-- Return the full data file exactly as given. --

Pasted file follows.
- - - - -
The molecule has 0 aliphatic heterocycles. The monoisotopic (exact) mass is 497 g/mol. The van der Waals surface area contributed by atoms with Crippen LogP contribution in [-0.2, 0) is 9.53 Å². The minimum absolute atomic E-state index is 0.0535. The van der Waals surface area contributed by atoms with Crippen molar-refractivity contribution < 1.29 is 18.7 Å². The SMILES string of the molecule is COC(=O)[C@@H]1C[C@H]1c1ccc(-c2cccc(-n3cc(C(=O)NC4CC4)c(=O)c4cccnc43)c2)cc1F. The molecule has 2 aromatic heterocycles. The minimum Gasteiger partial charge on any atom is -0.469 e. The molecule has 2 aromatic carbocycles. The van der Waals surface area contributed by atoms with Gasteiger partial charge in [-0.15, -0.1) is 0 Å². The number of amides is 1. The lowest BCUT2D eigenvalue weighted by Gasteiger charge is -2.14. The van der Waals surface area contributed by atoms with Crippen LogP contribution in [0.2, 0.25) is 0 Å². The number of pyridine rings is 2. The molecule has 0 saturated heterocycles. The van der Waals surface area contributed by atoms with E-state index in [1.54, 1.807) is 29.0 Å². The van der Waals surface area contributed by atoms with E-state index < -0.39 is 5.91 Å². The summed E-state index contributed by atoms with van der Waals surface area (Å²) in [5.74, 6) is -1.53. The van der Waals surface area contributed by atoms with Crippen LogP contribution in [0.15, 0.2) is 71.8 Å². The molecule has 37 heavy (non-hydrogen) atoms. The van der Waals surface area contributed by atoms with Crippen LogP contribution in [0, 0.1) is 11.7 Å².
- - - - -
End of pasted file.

The molecule has 0 aliphatic heterocycles. The monoisotopic (exact) mass is 497 g/mol. The van der Waals surface area contributed by atoms with Crippen LogP contribution in [-0.2, 0) is 9.53 Å². The minimum absolute atomic E-state index is 0.0535. The van der Waals surface area contributed by atoms with Crippen molar-refractivity contribution < 1.29 is 18.7 Å². The SMILES string of the molecule is COC(=O)[C@@H]1C[C@H]1c1ccc(-c2cccc(-n3cc(C(=O)NC4CC4)c(=O)c4cccnc43)c2)cc1F. The molecule has 2 aromatic heterocycles. The minimum Gasteiger partial charge on any atom is -0.469 e. The molecule has 2 aromatic carbocycles. The van der Waals surface area contributed by atoms with Gasteiger partial charge in [-0.15, -0.1) is 0 Å². The number of amides is 1. The lowest BCUT2D eigenvalue weighted by Gasteiger charge is -2.14. The van der Waals surface area contributed by atoms with Crippen LogP contribution in [0.2, 0.25) is 0 Å². The number of pyridine rings is 2. The molecule has 0 saturated heterocycles. The van der Waals surface area contributed by atoms with E-state index in [1.54, 1.807) is 29.0 Å². The van der Waals surface area contributed by atoms with E-state index < -0.39 is 5.91 Å². The summed E-state index contributed by atoms with van der Waals surface area (Å²) in [5.74, 6) is -1.53. The van der Waals surface area contributed by atoms with Crippen LogP contribution in [0.15, 0.2) is 71.8 Å². The molecule has 37 heavy (non-hydrogen) atoms. The van der Waals surface area contributed by atoms with Crippen LogP contribution in [0, 0.1) is 11.7 Å².